Intricate paper cutouts capture life in Lauren Iida's artwork

Artist Lauren Iida has created intricate works with just a piece of paper and a knife.

Artist Lauren Iida has created intricate works with just a piece of paper and a knife.

“The cutting process itself is really meditative for me,” said Iida. “I’m the most peaceful and most happy when I’m cutting paper.”

In her spare time, Iida builds works of art using detailed paper cutouts she creates.

“When I’m cutting these objects or people, I’m remembering a time or a place or a person,” said Iida.

The artist simplifies the subject into negative and positive space and says that now when she looks at the world, she sees it in the same light. She can create almost anything with her two tools.

Iida describes her work as intricate, delicate, and chaotic.

“A chaos of memories and stories that I carry around with me that are always kind of buzzing,” said Iida. “It has trapped all my memories.”

At Iida’s exhibit “How to Trap a Memory” at ArtXchange, a large 30-foot-long paper installation hangs from the ceiling. And judging from the size of it, you would never know she did all the work from a small table in her apartment.

Much of Iida’s influence comes from her time in Cambodia.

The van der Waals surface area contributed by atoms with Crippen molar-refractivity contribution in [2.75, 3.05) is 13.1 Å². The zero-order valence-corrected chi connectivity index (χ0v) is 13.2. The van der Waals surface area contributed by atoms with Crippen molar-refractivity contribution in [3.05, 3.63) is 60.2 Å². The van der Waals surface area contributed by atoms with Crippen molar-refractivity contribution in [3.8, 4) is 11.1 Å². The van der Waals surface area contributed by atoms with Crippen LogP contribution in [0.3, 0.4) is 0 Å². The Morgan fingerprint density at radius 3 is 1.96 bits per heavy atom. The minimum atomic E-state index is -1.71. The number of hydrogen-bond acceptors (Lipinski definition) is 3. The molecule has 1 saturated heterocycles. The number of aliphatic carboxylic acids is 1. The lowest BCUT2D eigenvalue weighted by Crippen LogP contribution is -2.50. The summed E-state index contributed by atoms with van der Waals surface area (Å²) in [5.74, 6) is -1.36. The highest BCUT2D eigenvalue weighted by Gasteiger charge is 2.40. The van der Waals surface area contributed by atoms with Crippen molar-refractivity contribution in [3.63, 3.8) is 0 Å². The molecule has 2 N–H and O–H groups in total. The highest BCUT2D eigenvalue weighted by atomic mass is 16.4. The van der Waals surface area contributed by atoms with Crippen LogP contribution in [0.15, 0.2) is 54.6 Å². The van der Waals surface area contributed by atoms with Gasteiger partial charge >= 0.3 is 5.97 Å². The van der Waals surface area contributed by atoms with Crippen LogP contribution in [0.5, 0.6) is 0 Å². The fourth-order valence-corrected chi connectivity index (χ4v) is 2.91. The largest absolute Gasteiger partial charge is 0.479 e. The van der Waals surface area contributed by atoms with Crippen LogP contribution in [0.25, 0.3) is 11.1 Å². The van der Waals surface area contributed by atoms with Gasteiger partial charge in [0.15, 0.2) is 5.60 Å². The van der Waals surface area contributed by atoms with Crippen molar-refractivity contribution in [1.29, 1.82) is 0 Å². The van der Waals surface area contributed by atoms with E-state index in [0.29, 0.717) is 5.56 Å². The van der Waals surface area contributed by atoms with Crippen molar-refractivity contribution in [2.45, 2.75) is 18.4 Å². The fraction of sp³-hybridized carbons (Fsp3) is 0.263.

“The pieces from Cambodia are celebrating the people that I’ve become close with over the last decade of living and working there,” said Iida. “the nature of Cambodia, especially in the cities, is very chaotic.”

That chaos comes through in Iida’s artwork. She also captures her Japanese heritage in her work.

“The pieces about my Japanese family are kind of a way for me to process my family history and also to share it with other people,” said Iida.

One of the works showcased in her exhibit is a compilation of objects from her family’s time in a World War II internment camp.

“This is my grandmother’s wedding corsage and pearls,” said Iida. “She met her husband, my grandfather, inside camp.”

Although the paper is fragile, it captures the essence of life.

“I would continue to cut paper every day, no matter if I never showed anybody,” said Iida.

You can see Lauren’s paper art at Art Exchange in Pioneer Square. The exhibit runs through April 29th.

ArtXchange
512 First Ave, S, Seattle, WA 98104
(206) 839-0377

© 2017 KING-TV


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